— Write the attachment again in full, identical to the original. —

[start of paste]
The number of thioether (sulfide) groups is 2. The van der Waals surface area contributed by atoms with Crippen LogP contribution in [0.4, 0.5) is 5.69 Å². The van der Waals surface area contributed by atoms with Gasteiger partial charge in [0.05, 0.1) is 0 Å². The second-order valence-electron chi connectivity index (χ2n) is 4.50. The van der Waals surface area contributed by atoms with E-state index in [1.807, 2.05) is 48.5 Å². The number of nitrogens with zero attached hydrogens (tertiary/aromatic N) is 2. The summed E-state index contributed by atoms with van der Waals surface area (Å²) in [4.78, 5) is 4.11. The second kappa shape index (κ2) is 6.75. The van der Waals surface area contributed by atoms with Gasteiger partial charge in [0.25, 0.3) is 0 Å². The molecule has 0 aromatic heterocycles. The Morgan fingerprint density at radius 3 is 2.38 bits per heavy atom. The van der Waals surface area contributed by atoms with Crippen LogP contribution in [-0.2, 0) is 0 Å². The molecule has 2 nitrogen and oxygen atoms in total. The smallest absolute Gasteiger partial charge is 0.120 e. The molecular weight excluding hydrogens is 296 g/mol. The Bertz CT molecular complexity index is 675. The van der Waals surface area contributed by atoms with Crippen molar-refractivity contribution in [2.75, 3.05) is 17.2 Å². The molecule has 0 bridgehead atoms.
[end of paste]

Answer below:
The number of thioether (sulfide) groups is 2. The van der Waals surface area contributed by atoms with Crippen LogP contribution in [0.4, 0.5) is 5.69 Å². The van der Waals surface area contributed by atoms with Gasteiger partial charge in [0.05, 0.1) is 0 Å². The second-order valence-electron chi connectivity index (χ2n) is 4.50. The van der Waals surface area contributed by atoms with E-state index in [1.807, 2.05) is 48.5 Å². The number of nitrogens with zero attached hydrogens (tertiary/aromatic N) is 2. The summed E-state index contributed by atoms with van der Waals surface area (Å²) in [4.78, 5) is 4.11. The second kappa shape index (κ2) is 6.75. The van der Waals surface area contributed by atoms with Gasteiger partial charge in [0.25, 0.3) is 0 Å². The molecule has 0 aromatic heterocycles. The Morgan fingerprint density at radius 3 is 2.38 bits per heavy atom. The van der Waals surface area contributed by atoms with Crippen LogP contribution in [-0.2, 0) is 0 Å². The molecule has 2 nitrogen and oxygen atoms in total. The smallest absolute Gasteiger partial charge is 0.120 e. The molecular weight excluding hydrogens is 296 g/mol. The Bertz CT molecular complexity index is 675. The van der Waals surface area contributed by atoms with Crippen molar-refractivity contribution in [2.75, 3.05) is 17.2 Å². The molecule has 0 bridgehead atoms.